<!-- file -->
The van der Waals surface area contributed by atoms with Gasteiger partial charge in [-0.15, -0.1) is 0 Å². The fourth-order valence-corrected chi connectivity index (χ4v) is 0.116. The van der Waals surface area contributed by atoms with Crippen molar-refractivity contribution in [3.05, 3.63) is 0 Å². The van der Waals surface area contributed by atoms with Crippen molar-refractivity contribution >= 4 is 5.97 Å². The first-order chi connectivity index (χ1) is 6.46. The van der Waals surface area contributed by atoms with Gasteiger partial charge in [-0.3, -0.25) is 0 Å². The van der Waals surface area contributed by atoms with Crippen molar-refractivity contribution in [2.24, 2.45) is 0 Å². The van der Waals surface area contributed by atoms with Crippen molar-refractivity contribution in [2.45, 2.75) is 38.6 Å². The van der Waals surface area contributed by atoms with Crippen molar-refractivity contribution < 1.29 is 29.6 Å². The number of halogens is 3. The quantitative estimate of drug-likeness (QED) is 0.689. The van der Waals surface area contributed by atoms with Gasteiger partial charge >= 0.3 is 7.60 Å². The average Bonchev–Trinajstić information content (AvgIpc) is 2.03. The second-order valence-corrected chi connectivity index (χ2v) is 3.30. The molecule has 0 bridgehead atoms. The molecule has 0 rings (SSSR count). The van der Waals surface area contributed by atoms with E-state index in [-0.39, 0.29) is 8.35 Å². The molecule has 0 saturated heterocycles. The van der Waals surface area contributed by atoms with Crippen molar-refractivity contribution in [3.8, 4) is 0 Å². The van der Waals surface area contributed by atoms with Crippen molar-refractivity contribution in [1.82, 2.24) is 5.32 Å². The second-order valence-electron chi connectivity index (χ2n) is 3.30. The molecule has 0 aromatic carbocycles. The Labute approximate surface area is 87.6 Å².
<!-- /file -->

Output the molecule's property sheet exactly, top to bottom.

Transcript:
The van der Waals surface area contributed by atoms with Gasteiger partial charge in [-0.15, -0.1) is 0 Å². The fourth-order valence-corrected chi connectivity index (χ4v) is 0.116. The van der Waals surface area contributed by atoms with Crippen molar-refractivity contribution in [3.05, 3.63) is 0 Å². The van der Waals surface area contributed by atoms with Crippen molar-refractivity contribution >= 4 is 5.97 Å². The first-order chi connectivity index (χ1) is 6.46. The van der Waals surface area contributed by atoms with Gasteiger partial charge in [-0.3, -0.25) is 0 Å². The van der Waals surface area contributed by atoms with Crippen molar-refractivity contribution in [2.24, 2.45) is 0 Å². The van der Waals surface area contributed by atoms with Crippen molar-refractivity contribution in [2.45, 2.75) is 38.6 Å². The van der Waals surface area contributed by atoms with Crippen molar-refractivity contribution < 1.29 is 29.6 Å². The number of halogens is 3. The quantitative estimate of drug-likeness (QED) is 0.689. The van der Waals surface area contributed by atoms with Gasteiger partial charge >= 0.3 is 7.60 Å². The average Bonchev–Trinajstić information content (AvgIpc) is 2.03. The second-order valence-corrected chi connectivity index (χ2v) is 3.30. The molecule has 0 bridgehead atoms. The molecule has 0 rings (SSSR count). The van der Waals surface area contributed by atoms with E-state index in [-0.39, 0.29) is 8.35 Å². The molecule has 0 saturated heterocycles. The van der Waals surface area contributed by atoms with Crippen molar-refractivity contribution in [3.8, 4) is 0 Å². The van der Waals surface area contributed by atoms with Crippen molar-refractivity contribution in [1.82, 2.24) is 5.32 Å². The second-order valence-electron chi connectivity index (χ2n) is 3.30. The molecule has 0 aromatic carbocycles. The Labute approximate surface area is 87.6 Å².